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What Causes Thinning Hair?


Hair grows about half an inch per month, although this tends to slow a little as you get older. Each hair remains on your head for two to six years, and during most of this time is continually growing. An average person has about 100,000 hairs.

Thinning hair can be caused by drugs, including:

birth control pills

anticoagulants

diet pills

thyroid medications

non-steroidal anti-inflammatory drugs including aspirin

ibuprofen and Aleve

cholesterol-lowering drugs such as clofibrate and gemfibrozil

arthritis medications such as gold salts (auranofin), indomethacin, naproxen, sulindac, and methotrexate

beta-blockers such as atenolol (Tenormin), metoprolol (Lopressor), nadolol (Corgard), propranolol (Inderal), and timolol (Blocadren)

ulcer drugs such as cimetidine (Tagamet), ranitidine (Zantac), and famoridine (Pepcid).

And, of course, chemotherapy.

How Fast Does Human Hair Grow?

Hair grows about half an inch per month, although this tends to slow a little as you get older.

Each hair remains on your head for two to six years, and during most of this time is continually growing.

An average person has about 100,000 hairs. As a hair gets older, it may enter a resting stage in which it remains on your head but doesn't grow. At the end of this stage, the hair usually falls out. Usually, the follicle replaces it in about six months. During this time, your hair is in its resting stage. However many factors can disrupt this cycle. The result can be that your hair falls out early or isn't replaced.

What Is Normal Thinning Hair?

Normal thinning hair (50-100 hairs a day) is gradual.

Sudden unexplained loss is not normal. Events which can trigger thinning hair include:

pregnancy

childbirth

menopause

severe emotional stress

rapid or profound weight loss

thyroid disorders

pituitary problems

malnutrition, iron deficiency

lack of protein

large doses of vitamin A

chemotherapy

radiation

general anesthesia

chronic illness

scarlet fever

syphilis

certain medications and hair abuse including bleaching, permanents, tight braids, tight pony tails, tight wigs, and tight hats.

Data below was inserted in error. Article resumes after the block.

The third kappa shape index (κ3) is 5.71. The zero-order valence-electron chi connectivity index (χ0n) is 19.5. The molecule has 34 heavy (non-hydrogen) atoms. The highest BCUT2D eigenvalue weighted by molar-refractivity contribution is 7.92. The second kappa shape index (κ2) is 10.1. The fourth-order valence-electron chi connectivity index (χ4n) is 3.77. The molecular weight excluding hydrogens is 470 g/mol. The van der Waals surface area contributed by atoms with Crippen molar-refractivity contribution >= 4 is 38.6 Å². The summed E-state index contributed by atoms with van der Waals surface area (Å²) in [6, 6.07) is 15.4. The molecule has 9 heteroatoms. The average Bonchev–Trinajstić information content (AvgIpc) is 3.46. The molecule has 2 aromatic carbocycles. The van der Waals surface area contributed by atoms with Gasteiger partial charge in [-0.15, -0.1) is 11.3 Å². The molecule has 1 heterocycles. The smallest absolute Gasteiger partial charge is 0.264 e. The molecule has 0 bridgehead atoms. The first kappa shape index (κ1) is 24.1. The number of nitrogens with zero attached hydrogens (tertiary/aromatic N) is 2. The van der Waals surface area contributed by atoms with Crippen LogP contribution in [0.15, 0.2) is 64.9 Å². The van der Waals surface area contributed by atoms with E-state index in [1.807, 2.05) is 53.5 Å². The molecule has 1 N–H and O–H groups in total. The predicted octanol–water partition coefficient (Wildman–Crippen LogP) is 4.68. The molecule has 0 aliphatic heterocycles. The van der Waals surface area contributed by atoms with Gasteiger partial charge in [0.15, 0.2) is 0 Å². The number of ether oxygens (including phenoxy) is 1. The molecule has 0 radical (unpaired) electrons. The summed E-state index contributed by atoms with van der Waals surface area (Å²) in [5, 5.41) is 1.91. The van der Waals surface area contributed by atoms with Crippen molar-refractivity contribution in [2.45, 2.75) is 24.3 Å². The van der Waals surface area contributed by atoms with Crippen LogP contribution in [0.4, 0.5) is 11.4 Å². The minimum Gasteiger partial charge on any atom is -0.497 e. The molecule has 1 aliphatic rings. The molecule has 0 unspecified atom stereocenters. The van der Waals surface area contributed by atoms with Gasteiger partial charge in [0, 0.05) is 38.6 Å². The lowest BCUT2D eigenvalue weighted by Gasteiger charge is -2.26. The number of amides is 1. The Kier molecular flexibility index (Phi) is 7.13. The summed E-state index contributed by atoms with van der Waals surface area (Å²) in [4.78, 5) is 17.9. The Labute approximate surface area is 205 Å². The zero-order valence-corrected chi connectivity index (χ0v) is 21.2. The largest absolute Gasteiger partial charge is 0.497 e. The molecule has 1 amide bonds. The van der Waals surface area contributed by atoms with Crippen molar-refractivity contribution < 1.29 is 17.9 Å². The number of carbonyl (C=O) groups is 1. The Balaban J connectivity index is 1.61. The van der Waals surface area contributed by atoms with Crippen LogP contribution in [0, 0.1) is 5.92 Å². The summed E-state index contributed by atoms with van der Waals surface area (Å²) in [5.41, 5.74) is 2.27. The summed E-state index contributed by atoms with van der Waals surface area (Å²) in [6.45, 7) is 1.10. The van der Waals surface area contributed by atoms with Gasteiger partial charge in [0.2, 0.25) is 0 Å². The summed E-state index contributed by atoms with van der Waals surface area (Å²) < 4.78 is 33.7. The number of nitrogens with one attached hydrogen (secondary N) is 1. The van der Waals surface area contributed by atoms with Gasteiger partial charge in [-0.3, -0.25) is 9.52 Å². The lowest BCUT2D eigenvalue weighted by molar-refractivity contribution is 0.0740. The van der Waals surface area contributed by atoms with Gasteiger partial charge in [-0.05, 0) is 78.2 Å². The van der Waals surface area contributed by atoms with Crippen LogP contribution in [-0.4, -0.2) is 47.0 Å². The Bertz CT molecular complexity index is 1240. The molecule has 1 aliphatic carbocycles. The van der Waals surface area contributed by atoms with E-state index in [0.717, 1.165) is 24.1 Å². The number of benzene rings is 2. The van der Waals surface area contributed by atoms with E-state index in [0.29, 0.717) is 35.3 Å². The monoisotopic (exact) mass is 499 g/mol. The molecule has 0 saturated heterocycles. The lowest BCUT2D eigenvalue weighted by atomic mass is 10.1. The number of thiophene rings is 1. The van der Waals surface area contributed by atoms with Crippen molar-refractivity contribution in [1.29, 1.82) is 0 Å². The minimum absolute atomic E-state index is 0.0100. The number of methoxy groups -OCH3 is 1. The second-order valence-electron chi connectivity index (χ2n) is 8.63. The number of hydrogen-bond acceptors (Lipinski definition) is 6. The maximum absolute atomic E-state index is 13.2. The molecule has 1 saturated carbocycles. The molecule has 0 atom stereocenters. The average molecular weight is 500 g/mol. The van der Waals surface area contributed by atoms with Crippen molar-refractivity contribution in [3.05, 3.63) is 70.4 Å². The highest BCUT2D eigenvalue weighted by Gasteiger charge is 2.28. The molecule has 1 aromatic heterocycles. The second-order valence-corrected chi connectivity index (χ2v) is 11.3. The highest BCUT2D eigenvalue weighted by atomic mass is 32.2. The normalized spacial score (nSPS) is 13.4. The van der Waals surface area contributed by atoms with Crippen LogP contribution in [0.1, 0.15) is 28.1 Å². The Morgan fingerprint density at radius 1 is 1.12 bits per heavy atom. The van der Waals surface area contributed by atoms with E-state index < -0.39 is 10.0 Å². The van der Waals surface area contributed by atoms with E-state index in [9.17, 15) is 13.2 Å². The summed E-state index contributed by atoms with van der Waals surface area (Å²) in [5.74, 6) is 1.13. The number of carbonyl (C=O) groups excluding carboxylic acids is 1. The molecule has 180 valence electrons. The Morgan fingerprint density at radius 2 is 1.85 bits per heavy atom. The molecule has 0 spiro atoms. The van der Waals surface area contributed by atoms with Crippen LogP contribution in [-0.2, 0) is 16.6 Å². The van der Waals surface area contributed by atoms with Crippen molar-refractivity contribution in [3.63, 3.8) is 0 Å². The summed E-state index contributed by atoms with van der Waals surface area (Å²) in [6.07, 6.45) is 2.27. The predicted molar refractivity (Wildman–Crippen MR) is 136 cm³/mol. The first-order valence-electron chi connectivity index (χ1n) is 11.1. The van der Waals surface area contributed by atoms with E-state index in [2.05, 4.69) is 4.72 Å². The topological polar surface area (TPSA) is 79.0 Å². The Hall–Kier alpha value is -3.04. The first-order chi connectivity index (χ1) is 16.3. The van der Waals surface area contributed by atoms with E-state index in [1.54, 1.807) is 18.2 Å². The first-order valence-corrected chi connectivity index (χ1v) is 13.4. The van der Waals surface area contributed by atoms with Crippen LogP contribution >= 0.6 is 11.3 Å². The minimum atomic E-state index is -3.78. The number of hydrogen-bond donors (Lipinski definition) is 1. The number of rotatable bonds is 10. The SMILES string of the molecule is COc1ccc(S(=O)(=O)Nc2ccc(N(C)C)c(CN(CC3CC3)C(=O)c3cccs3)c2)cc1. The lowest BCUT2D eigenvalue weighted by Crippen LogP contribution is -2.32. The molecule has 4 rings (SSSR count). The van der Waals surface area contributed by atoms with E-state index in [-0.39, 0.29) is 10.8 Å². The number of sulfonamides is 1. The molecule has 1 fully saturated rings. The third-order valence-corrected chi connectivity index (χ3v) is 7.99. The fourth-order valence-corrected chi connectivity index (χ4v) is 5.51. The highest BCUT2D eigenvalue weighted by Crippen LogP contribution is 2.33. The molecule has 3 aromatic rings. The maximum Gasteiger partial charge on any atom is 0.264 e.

Try to avoid having tight and high ponytails and this can really strain the roots of your hair.

Temporary Hair Loss Treatments

If treatment fails, or is not desired professional counseling might be of help.

Perms, dyes and other cosmetic options can be used to give a fuller appearance to hair.

Contrary to common wisdom, shampooing doesn't increase real thinning hair.

Some salons specialize in the modern forms of hair additions; these have also made recent improvements in simulating a natural appearance.

A consultation with a skilled specialist to discuss your options is advised. It is always advised that you consult a qualified doctor for advice should you suspect that you are losing more hair than you normally do.

What Illnesses Causes Thinning Hair?

For thinning hair caused by illness (such as fever), radiation therapy, or medication use, no treatment is necessary. The hair will usually grow back when the illness has ended or the therapy is finished.

A wig, hat, or other covering may be desired until the hair grows back. So do not worry much about hair loss at this stage of time, take good care of your health and your hair will grow back in time.

Genetic Hair Loss

For thinning hair due to heredity, age, and hormones, the topical medication Rogaine (minoxidil) can be helpful for both male and female pattern baldness.

Expect to wait 6 months before you see results.

The oral medication Propecia (finasteride) is effective in some men. This medicine can decrease sex drive.

When either medication is stopped, the former baldness pattern returns.

However, you must have a reasonable expectation of hair growth. Rogaine works well and results can only be seen after a few months or so.

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